Edited by SJ Lambert, 03 March 2014 - 22:27.
Integral Fuel Tank Sealant - want a friendly coating for 16 gauge steel to suit
Posted 08 January 2014 - 11:54
Posted 08 January 2014 - 22:19
Elfin may have used steel originally but the alloy is more practical. And alloy welding then was an art form, now any competent welder can buy the equipment and use it. Though I would get an experienced fabricator to weld it together
The old steel tanks I have seen [Elfin Clubbie] were soldered. Not good in an accident as it will split.
Posted 08 January 2014 - 22:36
Posted 09 January 2014 - 08:07
Our car has stood the test of time pretty well vis-a-vis the "included" steel sections of tankage that were painted. So we'd feel comfortable coating them with paint again if we can hit upon a paint type that will seal/bond well with the sealant & not adversely react to sealant or avgas.
Edited by SJ Lambert, 10 January 2014 - 11:54.
Posted 09 January 2014 - 10:05
I would imagine some sort of epoxy paint but I'm no expert. There would have to be something used in aircraft somewhere.
You could always post some images so that we can see how an Elfin Mono was put together in the hope that it might attract some attention to your plight. (pretty please?)
Posted 09 January 2014 - 11:31
Very good! The steel frame is nothing like what I imagined!
Posted 09 January 2014 - 23:25
I'd talk to the aircraft restoration people if you can find any, or perhaps contact raychem and get some advice. I'm surprised 3M were useless as in my experience they were fun to work with and knowledgeable. Sorry, my contacts even if I could find them are 20 years out of date.
Posted 10 January 2014 - 10:44
A very nice monocoque! - it is Matra - like. They were seen as a whole level above the UK fold and rivet guys when the first Matra F3 cars came out so it speaks well of Elfin's level of ambition.
May I suggest that age old standby for all plane builders/restorers - Aircraft spruce and Speciality.
They have a huge variety of stuff and very good technical service plus they ship overseas.
Long before the Internet I loved geting their catalogue and browsed it for hours even though I had no inention of buying or building a plane.
Posted 12 January 2014 - 23:04
Posted 13 January 2014 - 23:26
You could find out what was used to seal the RAAF's F-111 tanks, effective, but toxic to absorb, personally - apparently.
Or check with some war-bird restoration guys, & find out what they do to replace to old, original self-sealing tank bladders.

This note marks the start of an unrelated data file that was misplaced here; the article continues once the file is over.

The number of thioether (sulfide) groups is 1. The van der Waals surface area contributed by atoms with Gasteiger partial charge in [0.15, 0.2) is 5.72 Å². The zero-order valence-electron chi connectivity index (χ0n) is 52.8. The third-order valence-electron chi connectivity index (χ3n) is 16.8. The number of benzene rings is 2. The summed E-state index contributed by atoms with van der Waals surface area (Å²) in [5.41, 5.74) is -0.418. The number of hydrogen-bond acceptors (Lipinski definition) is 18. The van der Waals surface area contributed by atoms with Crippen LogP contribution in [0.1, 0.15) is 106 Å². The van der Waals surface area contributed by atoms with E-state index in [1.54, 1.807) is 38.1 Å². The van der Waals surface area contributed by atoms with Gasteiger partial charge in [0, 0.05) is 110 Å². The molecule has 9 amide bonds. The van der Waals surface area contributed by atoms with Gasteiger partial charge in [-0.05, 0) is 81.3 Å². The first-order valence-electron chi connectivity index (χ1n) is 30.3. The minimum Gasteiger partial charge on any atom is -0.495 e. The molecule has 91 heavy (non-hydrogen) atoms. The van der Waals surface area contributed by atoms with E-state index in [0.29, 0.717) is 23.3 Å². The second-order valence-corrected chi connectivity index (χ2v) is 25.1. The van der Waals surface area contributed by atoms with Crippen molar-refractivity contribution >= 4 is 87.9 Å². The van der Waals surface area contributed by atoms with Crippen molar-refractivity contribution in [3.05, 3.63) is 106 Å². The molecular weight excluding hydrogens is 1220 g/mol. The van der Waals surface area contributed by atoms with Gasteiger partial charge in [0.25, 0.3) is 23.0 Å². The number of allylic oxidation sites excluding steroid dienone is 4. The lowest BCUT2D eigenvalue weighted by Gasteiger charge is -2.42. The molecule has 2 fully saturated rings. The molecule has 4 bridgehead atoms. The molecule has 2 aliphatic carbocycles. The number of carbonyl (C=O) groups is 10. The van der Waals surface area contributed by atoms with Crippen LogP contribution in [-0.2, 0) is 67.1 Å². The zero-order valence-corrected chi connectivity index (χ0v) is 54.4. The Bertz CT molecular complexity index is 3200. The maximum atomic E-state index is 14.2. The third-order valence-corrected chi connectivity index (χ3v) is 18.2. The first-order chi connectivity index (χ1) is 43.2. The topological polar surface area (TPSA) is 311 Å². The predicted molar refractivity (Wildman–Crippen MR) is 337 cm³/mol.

Edited by JAW, 13 January 2014 - 23:28.
Posted 14 January 2014 - 05:40
Did the F111 have painted steel riveted to alloy sheet and soaked in avgas?
Posted 14 January 2014 - 06:05
Dunno the sophistications of the technicalities, F-111 tank sealing exactitude-wise,
avgas, avtur, rivets, composite-bonds, or what-have-you..
But I do know it was a problem-solving drama that has ongoing ramifications, even
after the machine has been retired..
That's why I suggested "...could find out..." - if it was of sufficient interest..
Posted 14 January 2014 - 06:49
He has the sealer. He just wants the paint for the steel.
Posted 14 January 2014 - 06:51
But is it compatible?
Do you know?
I ask, since having frustrating issues with commercial sealers for motorcycle fuel tanks
( failing, peeling & clogging fuel systems) I reverted to a true impervious metal-to-metal seal..
Edited by JAW, 14 January 2014 - 06:54.
Posted 27 January 2014 - 10:04
Edited by SJ Lambert, 04 March 2014 - 08:50.
Posted 27 January 2014 - 10:58
I thought it would be something epoxy.
It might be worth hitting up any aircraft repair place to see if they have a litre or two left over.
Posted 04 May 2014 - 00:16
1200 odd rivets later! - felt like it went together well!
Edited by SJ Lambert, 04 May 2014 - 00:18.
Posted 04 May 2014 - 03:52
After all of that work, why not go a bit further and remove and strip the steel fuel tank panels. You can then epoxy coat and re-install them with a modern sealant material that will last decades. The sealant compounds used back when this chassis was originally built would not likely still be in good condition, and simply covering it with a fresh coat of paint will not help. Consider the potential problems resulting from pieces of the old sealant getting into the fuel system of your lovingly restored car.
Posted 04 May 2014 - 07:10
There was an awful lot of slosh sealant along the vertical panel/tank space in this second shot. It's been completely removed though, so we should get a good seal second time around.
I may put up a few more restoration shots on the Elfin Monocoque thread when I get the chance - http://forums.autosp...-100-monocoque/
Edited by SJ Lambert, 04 May 2014 - 08:10.
Posted 06 May 2014 - 04:40
Sorry, but apparently I misunderstood what materials the chassis is constructed of. To be clear, these are aluminum panels riveted to a welded steel tube frame, right? If so, you'll definitely want to make sure every faying surface between the aluminum and steel parts is thoroughly coated and sealed from moisture intrusion. The surfaces of all parts should be thoroughly cleaned and given a coat of epoxy primer. When installing the new rivets, the rivets should be "wet installed" with the same primer. After installing each panel, all of the joints and rivet heads should be sealed using something like a brushable polysulfide sealant compound. This will be good for 20 years+, even when exposed to gasoline.
Good luck with the project.